Also underpin. to support (masonry), as by driving in wedges over a beam
See also pin down
Word Origin
Old English pinn; related to Old High German pfinn, Old Norse pinni nail
Collins English Dictionary - Complete & Unabridged 2012 Digital Edition
© William Collins Sons & Co. Ltd. 1979, 1986 © HarperCollins
Publishers 1998, 2000, 2003, 2005, 2006, 2007, 2009, 2012
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Word Origin and History for pinning



late Old English pinn "peg, bolt," from Proto-Germanic *penn- "jutting point or peak" (cf. Old Saxon pin "peg," Old Norse pinni "peg, tack," Middle Dutch pin "pin, peg," Old High German pfinn, German Pinne "pin, tack") from Latin pinna "a feather, plume;" in plural "a wing;" also "fin, scoop of a water wheel;" also "a pinnacle; a promontory, cape; battlement" (e.g. in Luke iv:9 in Vulgate) and so applied to "points" of various sorts, from PIE *pet- (see pen (n.1)).

Latin pinna and penna "a feather, plume," in plural "a wing," are treated as identical in Watkins, etc., but regarded as separate (but confused) Latin words by Tucker and others, who derive pinna from PIE *spei- "sharp point" (cf. spike (n.1)) and see the "feather/wing" sense as secondary.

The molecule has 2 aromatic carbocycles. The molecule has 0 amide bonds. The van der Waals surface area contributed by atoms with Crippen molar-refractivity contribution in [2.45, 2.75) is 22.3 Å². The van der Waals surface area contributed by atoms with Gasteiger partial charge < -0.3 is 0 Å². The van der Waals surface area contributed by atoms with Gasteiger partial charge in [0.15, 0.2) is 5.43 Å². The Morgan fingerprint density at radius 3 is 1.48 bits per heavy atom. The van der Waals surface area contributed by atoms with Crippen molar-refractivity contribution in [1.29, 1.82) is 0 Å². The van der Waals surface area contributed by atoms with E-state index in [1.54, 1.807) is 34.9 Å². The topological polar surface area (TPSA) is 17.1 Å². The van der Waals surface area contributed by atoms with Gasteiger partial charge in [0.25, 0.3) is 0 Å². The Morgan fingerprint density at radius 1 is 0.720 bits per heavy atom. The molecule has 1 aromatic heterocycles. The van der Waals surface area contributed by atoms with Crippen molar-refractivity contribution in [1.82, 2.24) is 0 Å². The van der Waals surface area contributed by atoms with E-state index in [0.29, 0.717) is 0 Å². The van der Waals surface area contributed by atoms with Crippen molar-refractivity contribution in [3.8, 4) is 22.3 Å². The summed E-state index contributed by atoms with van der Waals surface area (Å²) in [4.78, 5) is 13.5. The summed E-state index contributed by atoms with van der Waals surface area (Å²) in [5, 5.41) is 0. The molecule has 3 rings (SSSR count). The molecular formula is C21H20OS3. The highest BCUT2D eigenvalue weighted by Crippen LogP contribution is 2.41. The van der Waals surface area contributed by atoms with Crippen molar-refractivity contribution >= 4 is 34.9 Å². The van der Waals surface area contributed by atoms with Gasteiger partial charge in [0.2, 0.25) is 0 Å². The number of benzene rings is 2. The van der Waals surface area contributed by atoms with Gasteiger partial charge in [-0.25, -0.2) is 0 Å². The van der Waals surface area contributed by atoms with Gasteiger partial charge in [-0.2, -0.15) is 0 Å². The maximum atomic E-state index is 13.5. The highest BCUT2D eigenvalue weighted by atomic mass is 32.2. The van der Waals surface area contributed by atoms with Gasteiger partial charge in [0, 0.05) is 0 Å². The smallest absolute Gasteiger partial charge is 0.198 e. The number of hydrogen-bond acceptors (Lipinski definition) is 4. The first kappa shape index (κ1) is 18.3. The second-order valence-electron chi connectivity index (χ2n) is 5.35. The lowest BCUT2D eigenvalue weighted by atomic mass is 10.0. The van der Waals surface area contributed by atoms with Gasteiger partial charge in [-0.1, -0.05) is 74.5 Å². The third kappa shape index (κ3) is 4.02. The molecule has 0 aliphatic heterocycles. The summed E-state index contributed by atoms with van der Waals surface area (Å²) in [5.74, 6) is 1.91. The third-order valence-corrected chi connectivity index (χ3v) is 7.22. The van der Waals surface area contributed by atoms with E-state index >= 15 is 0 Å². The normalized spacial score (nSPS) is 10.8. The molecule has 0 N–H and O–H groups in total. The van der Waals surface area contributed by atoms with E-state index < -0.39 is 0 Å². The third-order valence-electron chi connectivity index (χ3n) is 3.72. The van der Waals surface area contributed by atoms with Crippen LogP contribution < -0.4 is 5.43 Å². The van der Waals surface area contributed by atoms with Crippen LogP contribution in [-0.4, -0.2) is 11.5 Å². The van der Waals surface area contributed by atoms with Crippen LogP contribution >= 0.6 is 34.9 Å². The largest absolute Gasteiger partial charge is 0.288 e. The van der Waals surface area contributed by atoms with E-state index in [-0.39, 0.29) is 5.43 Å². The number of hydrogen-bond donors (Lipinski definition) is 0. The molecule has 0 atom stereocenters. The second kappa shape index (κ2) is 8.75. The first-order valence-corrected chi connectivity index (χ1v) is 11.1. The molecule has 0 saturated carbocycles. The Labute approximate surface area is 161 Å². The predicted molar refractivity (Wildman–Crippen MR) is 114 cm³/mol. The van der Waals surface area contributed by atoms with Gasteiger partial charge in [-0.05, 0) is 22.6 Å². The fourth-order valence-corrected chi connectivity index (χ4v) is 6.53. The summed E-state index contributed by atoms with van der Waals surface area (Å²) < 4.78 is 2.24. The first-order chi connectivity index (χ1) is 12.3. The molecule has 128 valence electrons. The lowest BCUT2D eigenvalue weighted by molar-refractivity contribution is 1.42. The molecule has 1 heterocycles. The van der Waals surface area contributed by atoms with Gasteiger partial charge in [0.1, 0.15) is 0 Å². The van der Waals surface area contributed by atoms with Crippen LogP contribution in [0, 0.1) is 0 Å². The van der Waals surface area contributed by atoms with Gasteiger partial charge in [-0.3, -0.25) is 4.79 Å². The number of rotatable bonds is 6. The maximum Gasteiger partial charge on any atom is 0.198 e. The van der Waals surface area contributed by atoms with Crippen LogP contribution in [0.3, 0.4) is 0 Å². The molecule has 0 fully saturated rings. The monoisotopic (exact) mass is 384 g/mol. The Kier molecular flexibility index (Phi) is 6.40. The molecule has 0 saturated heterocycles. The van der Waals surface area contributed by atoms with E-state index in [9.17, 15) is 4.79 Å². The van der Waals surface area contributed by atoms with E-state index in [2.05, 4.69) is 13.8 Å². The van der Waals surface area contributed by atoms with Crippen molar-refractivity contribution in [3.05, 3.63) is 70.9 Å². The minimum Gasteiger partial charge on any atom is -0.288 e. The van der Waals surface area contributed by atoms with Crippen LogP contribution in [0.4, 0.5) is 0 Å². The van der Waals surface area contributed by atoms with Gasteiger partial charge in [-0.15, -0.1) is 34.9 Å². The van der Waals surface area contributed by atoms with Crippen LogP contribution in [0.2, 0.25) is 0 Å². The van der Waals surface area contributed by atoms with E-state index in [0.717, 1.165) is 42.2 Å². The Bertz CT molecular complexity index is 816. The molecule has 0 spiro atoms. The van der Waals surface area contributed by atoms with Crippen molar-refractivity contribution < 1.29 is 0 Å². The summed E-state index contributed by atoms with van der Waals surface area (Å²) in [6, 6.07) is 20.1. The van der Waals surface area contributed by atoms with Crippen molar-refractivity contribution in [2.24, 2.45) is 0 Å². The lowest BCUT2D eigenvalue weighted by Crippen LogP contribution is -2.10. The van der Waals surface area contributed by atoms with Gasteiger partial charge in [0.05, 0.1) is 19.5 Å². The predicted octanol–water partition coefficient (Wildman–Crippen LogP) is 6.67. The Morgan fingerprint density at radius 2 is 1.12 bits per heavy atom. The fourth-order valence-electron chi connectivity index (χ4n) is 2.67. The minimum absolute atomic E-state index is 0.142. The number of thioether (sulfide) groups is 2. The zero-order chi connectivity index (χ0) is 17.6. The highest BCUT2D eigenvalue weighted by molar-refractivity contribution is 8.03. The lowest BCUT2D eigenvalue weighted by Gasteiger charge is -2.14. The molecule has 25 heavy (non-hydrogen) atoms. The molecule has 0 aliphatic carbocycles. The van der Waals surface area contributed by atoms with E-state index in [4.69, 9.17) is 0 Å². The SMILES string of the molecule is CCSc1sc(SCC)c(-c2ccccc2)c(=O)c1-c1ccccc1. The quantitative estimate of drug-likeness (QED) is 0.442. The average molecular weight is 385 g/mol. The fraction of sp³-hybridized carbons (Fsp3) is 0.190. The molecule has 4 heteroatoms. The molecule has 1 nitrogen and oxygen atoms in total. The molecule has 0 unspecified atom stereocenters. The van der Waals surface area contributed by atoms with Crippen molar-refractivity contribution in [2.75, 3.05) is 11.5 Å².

The modern slender wire pin is first attested by this name late 14c. Transferred sense of "leg" is recorded from 1520s and hold the older sense. Pin-money "annual sum allotted to a woman for personal expenses on dress, etc." is attested from 1620s. Pins and needles "tingling sensation" is from 1810. The sound of a pin dropping as a type of something all but silent is from 1775.


acronym for personal identification number, 1981, from the first reference used with redundant number.